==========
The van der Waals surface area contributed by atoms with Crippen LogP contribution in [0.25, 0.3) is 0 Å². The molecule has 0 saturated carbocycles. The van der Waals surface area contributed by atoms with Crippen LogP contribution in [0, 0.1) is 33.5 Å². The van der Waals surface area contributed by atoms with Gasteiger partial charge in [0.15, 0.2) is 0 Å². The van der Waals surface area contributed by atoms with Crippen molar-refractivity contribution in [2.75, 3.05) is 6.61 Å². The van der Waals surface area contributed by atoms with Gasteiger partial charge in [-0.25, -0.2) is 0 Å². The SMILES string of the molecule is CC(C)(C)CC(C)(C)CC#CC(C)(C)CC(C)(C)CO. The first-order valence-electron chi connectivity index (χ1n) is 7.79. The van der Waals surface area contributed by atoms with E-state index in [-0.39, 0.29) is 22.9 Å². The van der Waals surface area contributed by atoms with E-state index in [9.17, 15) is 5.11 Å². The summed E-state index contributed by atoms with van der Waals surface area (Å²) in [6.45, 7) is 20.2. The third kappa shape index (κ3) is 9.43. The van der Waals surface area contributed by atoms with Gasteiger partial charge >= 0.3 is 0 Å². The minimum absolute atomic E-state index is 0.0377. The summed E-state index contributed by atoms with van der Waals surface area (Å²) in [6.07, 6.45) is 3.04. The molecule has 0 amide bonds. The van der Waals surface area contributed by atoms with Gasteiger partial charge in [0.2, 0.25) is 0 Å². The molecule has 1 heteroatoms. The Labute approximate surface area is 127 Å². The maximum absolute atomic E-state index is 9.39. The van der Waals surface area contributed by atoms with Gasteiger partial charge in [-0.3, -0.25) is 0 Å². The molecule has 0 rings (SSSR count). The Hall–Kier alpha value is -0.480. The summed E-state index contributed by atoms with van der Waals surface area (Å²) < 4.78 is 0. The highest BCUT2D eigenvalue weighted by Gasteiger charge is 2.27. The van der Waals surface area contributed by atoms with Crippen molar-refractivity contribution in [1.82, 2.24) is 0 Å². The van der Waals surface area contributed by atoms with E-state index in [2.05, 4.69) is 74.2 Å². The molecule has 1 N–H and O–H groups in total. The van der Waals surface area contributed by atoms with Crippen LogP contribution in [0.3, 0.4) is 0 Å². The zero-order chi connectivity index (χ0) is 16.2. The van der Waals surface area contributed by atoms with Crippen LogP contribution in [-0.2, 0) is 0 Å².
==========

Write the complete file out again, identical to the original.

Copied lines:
The van der Waals surface area contributed by atoms with Crippen LogP contribution in [0.25, 0.3) is 0 Å². The molecule has 0 saturated carbocycles. The van der Waals surface area contributed by atoms with Crippen LogP contribution in [0, 0.1) is 33.5 Å². The van der Waals surface area contributed by atoms with Gasteiger partial charge in [0.15, 0.2) is 0 Å². The van der Waals surface area contributed by atoms with Crippen molar-refractivity contribution in [2.75, 3.05) is 6.61 Å². The van der Waals surface area contributed by atoms with Gasteiger partial charge in [-0.25, -0.2) is 0 Å². The SMILES string of the molecule is CC(C)(C)CC(C)(C)CC#CC(C)(C)CC(C)(C)CO. The first-order valence-electron chi connectivity index (χ1n) is 7.79. The van der Waals surface area contributed by atoms with E-state index in [-0.39, 0.29) is 22.9 Å². The van der Waals surface area contributed by atoms with E-state index in [9.17, 15) is 5.11 Å². The summed E-state index contributed by atoms with van der Waals surface area (Å²) in [6.45, 7) is 20.2. The third kappa shape index (κ3) is 9.43. The van der Waals surface area contributed by atoms with Gasteiger partial charge >= 0.3 is 0 Å². The minimum absolute atomic E-state index is 0.0377. The summed E-state index contributed by atoms with van der Waals surface area (Å²) in [6.07, 6.45) is 3.04. The molecule has 0 amide bonds. The van der Waals surface area contributed by atoms with Gasteiger partial charge in [0.2, 0.25) is 0 Å². The molecule has 1 heteroatoms. The Labute approximate surface area is 127 Å². The maximum absolute atomic E-state index is 9.39. The van der Waals surface area contributed by atoms with Gasteiger partial charge in [-0.3, -0.25) is 0 Å². The molecule has 0 rings (SSSR count). The Hall–Kier alpha value is -0.480. The summed E-state index contributed by atoms with van der Waals surface area (Å²) < 4.78 is 0. The highest BCUT2D eigenvalue weighted by Gasteiger charge is 2.27. The van der Waals surface area contributed by atoms with Crippen molar-refractivity contribution in [1.82, 2.24) is 0 Å². The van der Waals surface area contributed by atoms with E-state index in [2.05, 4.69) is 74.2 Å². The molecule has 1 N–H and O–H groups in total. The van der Waals surface area contributed by atoms with Crippen LogP contribution in [0.3, 0.4) is 0 Å². The zero-order chi connectivity index (χ0) is 16.2. The van der Waals surface area contributed by atoms with Crippen LogP contribution in [-0.2, 0) is 0 Å².